Texas A&M Expert: Vaccines Should Control New COVID-19 Strain
A new strain of the virus that causes COVID-19 appears to be much more transmissible, and has placed much of the United Kingdom under lockdown. A Texas A&M University epidemiologist said that if the virus does hit the U.S., the new vaccines being administered now should be effective to stop its spread.
Angela Clendenin, instructional assistant professor in Texas A&M’s School of Public Health, said the virus has mutated, which was to be expected. The new strain is believed to be as much as 70 percent more contagious than the previous strain, which is cause for concern, Clendenin said.
“We should be cautious. It is a serious development that merits concern,” Clendenin said. “It very well could appear in the United States. However, with vaccine distribution in progress, if we continue to exercise appropriate precautions, we can mitigate the impact should it arrive in the U.S. So, being cautious and aware means no need to panic.”
Italy, Germany, Ireland, France and The Netherlands have imposed restricted travel measures similar to the U.K. due to the new strain. One fear is that it might be resistant to the new vaccines that are currently being administered around the world.
But the European Center for Disease Prevention and Control has said that although the new strain is more transmissible, new infections do not appear to be more severe.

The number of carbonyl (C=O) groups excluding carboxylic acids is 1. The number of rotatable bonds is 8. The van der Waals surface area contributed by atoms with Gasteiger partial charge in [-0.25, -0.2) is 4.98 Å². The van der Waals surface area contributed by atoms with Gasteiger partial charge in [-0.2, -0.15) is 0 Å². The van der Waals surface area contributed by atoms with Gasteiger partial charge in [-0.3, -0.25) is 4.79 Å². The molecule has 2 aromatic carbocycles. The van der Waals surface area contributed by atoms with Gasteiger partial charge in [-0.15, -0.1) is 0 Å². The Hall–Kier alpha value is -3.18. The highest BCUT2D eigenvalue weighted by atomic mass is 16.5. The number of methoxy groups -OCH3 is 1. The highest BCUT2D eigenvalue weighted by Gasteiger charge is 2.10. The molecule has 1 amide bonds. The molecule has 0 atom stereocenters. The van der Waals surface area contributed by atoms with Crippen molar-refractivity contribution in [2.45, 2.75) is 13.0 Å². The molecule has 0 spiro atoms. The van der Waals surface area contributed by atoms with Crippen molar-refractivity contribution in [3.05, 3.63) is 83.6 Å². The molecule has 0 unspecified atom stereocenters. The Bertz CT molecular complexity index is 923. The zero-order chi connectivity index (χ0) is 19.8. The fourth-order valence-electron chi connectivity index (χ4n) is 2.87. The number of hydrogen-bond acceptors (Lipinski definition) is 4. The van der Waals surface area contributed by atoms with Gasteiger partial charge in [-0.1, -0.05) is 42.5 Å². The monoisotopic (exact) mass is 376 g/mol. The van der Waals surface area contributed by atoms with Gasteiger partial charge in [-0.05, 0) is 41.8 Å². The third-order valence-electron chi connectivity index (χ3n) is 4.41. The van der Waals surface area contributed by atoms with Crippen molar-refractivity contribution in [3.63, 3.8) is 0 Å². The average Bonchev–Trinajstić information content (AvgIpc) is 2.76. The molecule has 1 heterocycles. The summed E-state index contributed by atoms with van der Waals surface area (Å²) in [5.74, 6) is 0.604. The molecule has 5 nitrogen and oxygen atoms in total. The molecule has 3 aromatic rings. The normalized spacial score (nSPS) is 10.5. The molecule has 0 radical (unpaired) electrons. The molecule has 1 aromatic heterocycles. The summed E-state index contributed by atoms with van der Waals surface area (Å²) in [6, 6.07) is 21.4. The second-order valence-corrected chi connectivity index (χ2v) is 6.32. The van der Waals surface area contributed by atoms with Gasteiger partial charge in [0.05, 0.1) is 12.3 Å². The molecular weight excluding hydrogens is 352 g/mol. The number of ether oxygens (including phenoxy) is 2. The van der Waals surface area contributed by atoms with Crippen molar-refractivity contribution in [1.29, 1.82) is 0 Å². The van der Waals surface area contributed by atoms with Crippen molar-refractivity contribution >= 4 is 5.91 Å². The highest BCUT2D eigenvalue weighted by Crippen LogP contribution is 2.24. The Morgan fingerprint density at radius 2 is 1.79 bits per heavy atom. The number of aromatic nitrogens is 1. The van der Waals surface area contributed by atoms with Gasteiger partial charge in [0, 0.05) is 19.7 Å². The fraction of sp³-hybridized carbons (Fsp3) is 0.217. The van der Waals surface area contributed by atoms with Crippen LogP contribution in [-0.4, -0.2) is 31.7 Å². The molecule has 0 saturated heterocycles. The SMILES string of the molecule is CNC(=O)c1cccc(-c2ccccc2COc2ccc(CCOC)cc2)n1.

“If it really is more transmissible, that means each person who is infected with this particular strain may pass it on to more people than before, and when this happens, the probability of infecting someone who is at high risk for severe disease and potential death is higher,” Clendenin said. “We knew the virus would eventually form a mutation of itself. It is much like the common flu virus, which forms a new mutation leading to new strains almost every year. That’s why when you get a flu shot, that vaccine has been produced to fight three or four different flu strains. As of right now, however, SARS-CoV-2 does not appear to mutate as quickly as influenza.”
Clendenin said that it appears that the COVID-19 vaccines currently being used will still be effective to fight the new strain, but added that we are still in the early stages of vaccinating people.
“We certainly need to keep an eye on this and see what happens,” she said. “More importantly, we need to continue robust testing efforts and ensure we have a large percentage of our population getting vaccinated. These are two of the most effective ways we can slow the spread.”
- Angela Clendenin, 979-436-9499, email@example.com
- Rae Lynn Mitchell, School Of Public Health communications, 979-436-9405, firstname.lastname@example.org